SINGAPORE - There were shouts and a flurry of activity as workers at Panasonic Appliances Refrigeration Devices Singapore reacted to a "terror" incident on Tuesday morning (May 16).
An "intruder" had thrown a Molotov cocktail into the company's Liquid Petroleum gas storage area which caused an explosion and a blaze.
The Panasonic Company Emergency Response Team (CERT) geared up and responded to the situation before the police and Singapore Civil Defence Force arrived to secure and manage the scene.
The "attack" was fortunately part of a simulated exercise initiated by the Bedok Safety Group (BSG), a volunteer group that promotes Occupational Safety and Health.
The exercise showcased the growing importance of the SGSecure movement at workplaces which are not spared from the threat of terrorism, said Minister of State for Manpower Sam Tan who gave a speech before the exercise.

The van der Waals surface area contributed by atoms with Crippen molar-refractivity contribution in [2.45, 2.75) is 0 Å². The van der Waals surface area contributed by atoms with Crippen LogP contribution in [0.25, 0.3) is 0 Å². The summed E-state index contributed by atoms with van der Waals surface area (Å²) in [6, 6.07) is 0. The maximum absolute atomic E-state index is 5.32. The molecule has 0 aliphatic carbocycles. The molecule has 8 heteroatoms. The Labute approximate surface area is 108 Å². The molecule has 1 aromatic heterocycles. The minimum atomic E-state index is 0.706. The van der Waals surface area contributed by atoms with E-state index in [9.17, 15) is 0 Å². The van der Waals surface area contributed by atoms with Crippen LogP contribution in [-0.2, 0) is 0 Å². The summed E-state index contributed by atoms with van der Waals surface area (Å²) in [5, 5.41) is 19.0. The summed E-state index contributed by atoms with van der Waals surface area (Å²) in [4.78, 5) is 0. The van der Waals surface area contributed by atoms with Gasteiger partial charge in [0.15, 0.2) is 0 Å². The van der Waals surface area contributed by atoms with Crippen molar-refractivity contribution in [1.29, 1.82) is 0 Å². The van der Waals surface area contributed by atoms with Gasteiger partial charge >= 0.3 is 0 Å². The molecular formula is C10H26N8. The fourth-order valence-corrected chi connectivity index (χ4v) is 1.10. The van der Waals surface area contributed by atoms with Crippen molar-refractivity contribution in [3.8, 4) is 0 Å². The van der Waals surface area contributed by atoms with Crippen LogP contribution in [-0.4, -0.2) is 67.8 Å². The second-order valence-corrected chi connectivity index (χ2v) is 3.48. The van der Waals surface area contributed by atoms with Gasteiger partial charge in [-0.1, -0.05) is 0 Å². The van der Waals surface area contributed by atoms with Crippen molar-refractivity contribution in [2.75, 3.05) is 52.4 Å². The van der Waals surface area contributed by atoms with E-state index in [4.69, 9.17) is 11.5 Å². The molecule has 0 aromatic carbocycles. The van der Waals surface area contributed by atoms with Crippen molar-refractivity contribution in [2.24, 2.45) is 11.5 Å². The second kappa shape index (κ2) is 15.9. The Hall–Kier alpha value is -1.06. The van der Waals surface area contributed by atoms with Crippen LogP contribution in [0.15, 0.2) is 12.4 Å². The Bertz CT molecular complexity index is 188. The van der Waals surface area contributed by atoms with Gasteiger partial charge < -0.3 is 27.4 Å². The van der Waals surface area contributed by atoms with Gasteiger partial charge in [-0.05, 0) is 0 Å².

"We must not be complacent and depend only on security agencies to prepare and respond against terror attacks," he said.
"SGSecure is a collective responsibility to safeguard Singapore and protect Singaporeans, and we can all do our part to achieve this objective."
To prevent terrorism from disrupting businesses and affecting employee morale, Mr Tan said it was important for employers to train selected personnel in first aid and life-saving skills, strengthen workplace security and develop community networks with neighbouring businesses to boost vigilance.
More than 80 representatives from 14 member companies of the BSG attended the event which was the first simulated exercise to be conducted in an industrial premise.
BSG chairman Steven Tan, 42, said it was important for employees be prepared in the event of a terror act.
"During peacetime, we should take the opportunity to enhance our response plans, address all possible gaps and share best practices among the community of like-minded organisations.
"We must also strengthen the cohesiveness in our workforce so that we can continue to preserve our strong sense of unity in the face of terror attacks."